Methadone, Suboxone and Subutex

Methadone, Suboxone and Subutex each have their own set of risks.

Methadone was first used commercially in 1947. Once introduced as a means to help those who were addicted to heroin, doctors quickly realized the risks of dependency which methadone carried. While the prescription alleviates heroin withdrawal discomforts and some of the cravings, this relief comes at the cost of a methadone dependency which can rapidly establish itself.

In later years, subutex and suboxone were developed for the same purpose of treating opiate dependency, but again each of these drugs came with their own set of potentially adverse health effects. Take the time to understand the risks associated with methadone, suboxone and subutex before starting on this kind of an addiction treatment path.

Is Methadone Addictive?

Methadone is one of the most common prescription opioid drugs used in the treatment of heroin addiction. Although many doctors prescribe this drug because it is evaluated that the benefits outweigh the potential risks, many of those who are prescribed methadone for their opiate dependency end up addicted to methadone. Methadone abuse and addiction causes about 5,000 deaths in America each year.

Some of the health risks and adverse reactions linked to methadone are:

  • Seizures
  • Severe mood swings
  • Nausea/vomiting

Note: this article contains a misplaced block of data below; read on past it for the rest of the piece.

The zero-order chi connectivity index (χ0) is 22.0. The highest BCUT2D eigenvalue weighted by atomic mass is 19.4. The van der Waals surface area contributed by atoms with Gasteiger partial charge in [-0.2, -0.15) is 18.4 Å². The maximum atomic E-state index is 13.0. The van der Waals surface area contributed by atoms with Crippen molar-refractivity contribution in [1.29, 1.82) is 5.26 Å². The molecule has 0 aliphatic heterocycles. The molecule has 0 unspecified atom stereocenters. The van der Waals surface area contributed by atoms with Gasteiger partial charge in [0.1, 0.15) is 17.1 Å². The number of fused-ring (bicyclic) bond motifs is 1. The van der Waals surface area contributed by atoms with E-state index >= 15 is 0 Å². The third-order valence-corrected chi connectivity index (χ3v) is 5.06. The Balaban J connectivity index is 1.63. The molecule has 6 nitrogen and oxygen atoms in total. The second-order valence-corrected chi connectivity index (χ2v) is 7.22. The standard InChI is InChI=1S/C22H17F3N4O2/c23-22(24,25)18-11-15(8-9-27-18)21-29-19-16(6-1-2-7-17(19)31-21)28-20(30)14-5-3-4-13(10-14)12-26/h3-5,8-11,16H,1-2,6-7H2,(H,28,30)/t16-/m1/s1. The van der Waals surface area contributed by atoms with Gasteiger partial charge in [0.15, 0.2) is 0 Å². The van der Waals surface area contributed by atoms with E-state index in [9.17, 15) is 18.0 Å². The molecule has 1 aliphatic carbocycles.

• Headaches
  • Anxiety
  • Hallucinations
  • Fatigue
  • Irregular heart beat


Understanding Suboxone and Subutex

Suboxone and subutex are much more recent prescription drug developments, having both received FDA approval in 2002. Both of these drugs contain buprenorphine. This drug is an opiate, but the effects are much less powerful than those of the more commonly abused opiate drugs. This makes the chances of a suboxone or subutex addiction less likely than methadone or OxyContin, but does not negate them entirely.

Although suboxone contains additional components to discourage its abuse by intravenous injection, both of these drugs serve the same purpose as methadone. These prescriptions are used in conjunction with other rehabilitative strategies in a style of treatment called substitute drug therapy. Not all professionals agree with this style of drug rehab as a long-term solution, as the opiate dependency is not “cured,” but rather is replaced by a prescription pill.